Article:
The study was approved by the local Ethics Committee.
A total of 29 patients with VAP caused by CRPA were identified. The clinical and demographic characteristics of these patients are shown in Table 1. Demographic and clinical variables were similar between the SPM-1-producing and non-SPM-1-producing isolates. The mean ages were 63 years and 51 years for the SPM-1-producing and non-SPM-1-producing groups, respectively. The mean durations of ICU stay were 25 and 29 days for the SPM-1-producing and non-SPM-1-producing groups, respectively. Three (60%) patients and 18 (75%) patients in the SPM-1-producing and non-SPM-1-producing groups, respectively, utilized carbapenems before the diagnosis of VAP.
Patient outcomes are shown in Table 2. There were no differences in the outcome-associated variables between the two groups. All patients in both groups were treated with polymyxin B. No combined therapy was utilized. In all cases, empirical antimicrobial therapy was determined to be adequate. The infection-related mortality rates were 40% and 54.2% in the SPM-1-producing and non-SPM-1-producing groups, respectively. No differences in the infection-related mortality rates and in the in-hospital mortality rates were observed between the two groups.
All SPM-1-producing isolates were resistant to all beta-lactams, fluoroquinolones, and aminoglycosides. Only polymyxin B remained susceptible. The MIC50/MIC90 for imipenem, meropenem, and polymyxin B were 16/>32µg/mL, 16/>32µg/mL and 1/2µg/mL, respectively. Only five samples (17.2%) showed PCR amplification product for the blaSPM-1 gene. No other metallo-β-lactamase was detected.
The present study aimed to identify outcome differences between episodes of VAP caused by carbapenem-resistant SPM-1-producing and -non-producing Pseudomonas aeruginosa. As far as we know, this is the first work specifically addressing this subject. Furthermore, few studies analyzed risk factors for the presence of SPM-1 among Pseudomonas aeruginosa (PA) isolates in Brazil. Noue et al., found the use of quinolones as the sole independent predictor of colonization and/or infection by blaSPM multi-drug-resistant Pseudomonas aeruginosa11. Other recent study described an outbreak of imipenem-resistant MBL-producing Pseudomonas aeruginosa in an adult intensive care unit (ICU). Pneumonia was the predominant infection (85%), and only SPM-1 was identified in 15 specimens analyzed. Advanced age, mechanical ventilation, tracheostomy, and previous imipenem use were significant risk factors for infection12.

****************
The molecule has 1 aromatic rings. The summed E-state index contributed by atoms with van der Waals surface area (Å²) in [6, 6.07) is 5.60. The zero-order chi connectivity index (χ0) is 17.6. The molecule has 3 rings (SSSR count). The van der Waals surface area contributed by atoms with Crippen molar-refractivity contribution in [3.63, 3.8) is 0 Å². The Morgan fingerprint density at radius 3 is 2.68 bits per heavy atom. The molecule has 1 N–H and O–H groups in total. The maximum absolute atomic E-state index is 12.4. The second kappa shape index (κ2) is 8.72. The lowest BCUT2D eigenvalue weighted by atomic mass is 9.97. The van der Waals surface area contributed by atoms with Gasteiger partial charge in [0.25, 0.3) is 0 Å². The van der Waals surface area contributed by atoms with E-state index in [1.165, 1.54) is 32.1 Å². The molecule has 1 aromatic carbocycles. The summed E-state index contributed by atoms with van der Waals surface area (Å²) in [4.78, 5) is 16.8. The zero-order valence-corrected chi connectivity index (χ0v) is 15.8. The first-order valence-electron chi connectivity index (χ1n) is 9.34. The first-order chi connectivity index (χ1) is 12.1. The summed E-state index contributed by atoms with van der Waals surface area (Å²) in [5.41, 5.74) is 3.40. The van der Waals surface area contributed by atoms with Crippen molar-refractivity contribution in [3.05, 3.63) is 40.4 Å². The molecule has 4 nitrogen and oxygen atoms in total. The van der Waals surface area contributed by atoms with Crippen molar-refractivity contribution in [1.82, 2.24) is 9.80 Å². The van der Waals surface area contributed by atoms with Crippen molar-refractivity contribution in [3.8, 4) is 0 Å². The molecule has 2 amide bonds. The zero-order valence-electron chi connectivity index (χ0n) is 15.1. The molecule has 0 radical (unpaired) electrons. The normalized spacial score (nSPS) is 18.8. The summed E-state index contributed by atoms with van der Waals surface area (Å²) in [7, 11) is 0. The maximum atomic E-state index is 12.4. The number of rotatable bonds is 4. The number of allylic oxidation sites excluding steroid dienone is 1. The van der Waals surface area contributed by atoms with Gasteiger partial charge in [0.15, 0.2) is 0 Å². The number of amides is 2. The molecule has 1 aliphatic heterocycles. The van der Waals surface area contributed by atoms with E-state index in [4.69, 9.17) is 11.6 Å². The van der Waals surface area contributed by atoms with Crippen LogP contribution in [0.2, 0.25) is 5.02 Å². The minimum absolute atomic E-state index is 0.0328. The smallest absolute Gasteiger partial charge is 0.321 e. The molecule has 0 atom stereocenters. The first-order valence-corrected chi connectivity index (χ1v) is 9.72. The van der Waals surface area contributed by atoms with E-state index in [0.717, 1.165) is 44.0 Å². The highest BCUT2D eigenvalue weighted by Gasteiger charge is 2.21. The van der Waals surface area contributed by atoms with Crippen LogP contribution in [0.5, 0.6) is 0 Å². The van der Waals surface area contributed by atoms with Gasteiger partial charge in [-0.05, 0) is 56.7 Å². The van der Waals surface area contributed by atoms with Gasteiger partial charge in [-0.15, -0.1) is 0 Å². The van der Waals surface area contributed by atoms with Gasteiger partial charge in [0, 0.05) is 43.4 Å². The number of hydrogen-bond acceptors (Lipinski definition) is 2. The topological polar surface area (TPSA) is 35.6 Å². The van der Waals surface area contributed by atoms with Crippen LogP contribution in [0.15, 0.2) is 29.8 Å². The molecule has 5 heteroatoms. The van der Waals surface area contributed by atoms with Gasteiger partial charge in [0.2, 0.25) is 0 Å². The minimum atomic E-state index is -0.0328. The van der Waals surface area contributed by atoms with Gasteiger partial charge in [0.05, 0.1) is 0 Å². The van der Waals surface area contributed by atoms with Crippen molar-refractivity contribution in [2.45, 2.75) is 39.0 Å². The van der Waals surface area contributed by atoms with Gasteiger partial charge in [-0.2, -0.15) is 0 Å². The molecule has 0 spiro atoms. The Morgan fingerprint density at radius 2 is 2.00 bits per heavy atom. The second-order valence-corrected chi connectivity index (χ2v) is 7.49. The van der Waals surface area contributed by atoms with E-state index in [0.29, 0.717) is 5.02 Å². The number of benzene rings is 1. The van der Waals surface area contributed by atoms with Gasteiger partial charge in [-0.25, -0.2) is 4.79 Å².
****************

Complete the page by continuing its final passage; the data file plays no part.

Our findings demonstrate that there are no differences between SPM-1-producing and -non-producing strains causing VAP. The low incidence of SPM-1-producing strains demonstrates that other resistance mechanisms are involved, such as permeability mutations or the up-regulation of efflux systems13, 14. Recently, we demonstrated the importance of efflux pumps and AmpC hiperexpression among Pseudomonas aeruginosa strains in our setting15.
At our hospital, the isolation of CRPA has been kept at an average rate of 60% over the past few years, and the lower respiratory tract has been its major site16. In addition, a previous study undertaken at our hospital demonstrated that 43.9% of these strains harbored MBLs, mostly SPM-1 (55.6%)14. On the other hand, our study demonstrated a lower percentage of MBL-producing strains in respiratory tract when compared with previous studies focused on blood isolates5, 7, 14. Interestingly, this finding was previously observed in a descriptive study at our setting6.
Marra et al., described seven patients with bloodstream infections caused by MBL-producing CRPA (4 out 7 were SPM-1)6. Infection-related mortality was very high (71.4%), but the respiratory tract was the infection site in only two patients in this study. Only one of these respiratory strains was positive for the presence of blaSPM-1. Other recent study investigated the outcomes of 86 MBL-producing Pseudomonas aeruginosa infections7. The presence of MBL-producing strains was associated to higher in-hospital mortality rates when compared with non-MBL-producing strains (51.2% versus 32.1%). Severe sepsis or septic shock and age were associated with a poor outcome in this study. However, only 14 isolates were tested for the presence of MBL genes, and all were positive for the presence of blaSPM-1. All other strains were submitted only to phenotypic test by disc diffusion with 2-mercaptopropionic acid. In our study, the in-hospital mortality rates were higher mainly in the non-SPM-1 group. All patients in our study were critically ill with higher APACHE II scores. A lot of them presented septic shock and acute respiratory distress syndrome (ARDS). Thus, we think that these factors may justify the high mortality rates. Otherwise, there were no differences between these outcome variables between the two groups.
Our study has limitations. First, the small sample size limited our capacity to detect differences between the two groups. Finally, it is plausible that our findings may not be generalized to other settings. On the other hand, it is important to better understand the outcome of these infections, as recently, SPM-1 was reported in Switzerland. This is the first reported case of a Pseudomonas aeruginosa isolate possessing blaSPM-1 outside Brazil17.
In conclusion, our study found no differences in clinical outcomes between SPM-1-producing and non-SPM-1-producing episodes of VAP. A reduced number of respiratory isolates harbored MBL genes (17.2%). The blaSPM-1 was the only gene identified among the MBL-positive strains. A relatively high infection-related mortality rate was also observed. Further studies are needed to confirm these results.
CONFLICT OF INTEREST
The authors declare that there is no conflict of interest.
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Dr. Guilherme Henrique Campos Furtado
Comissão de Epidemiologia Hospitalar/Disc. Infectologia/UNIFESP
R. Napoleão de Barros 690/2º andar, 04024-002
São Paulo, SP, Brasil
Phone/Fax: 55 11 5571-8935
Received in 11/02/2011
Accepted in 15/03/2011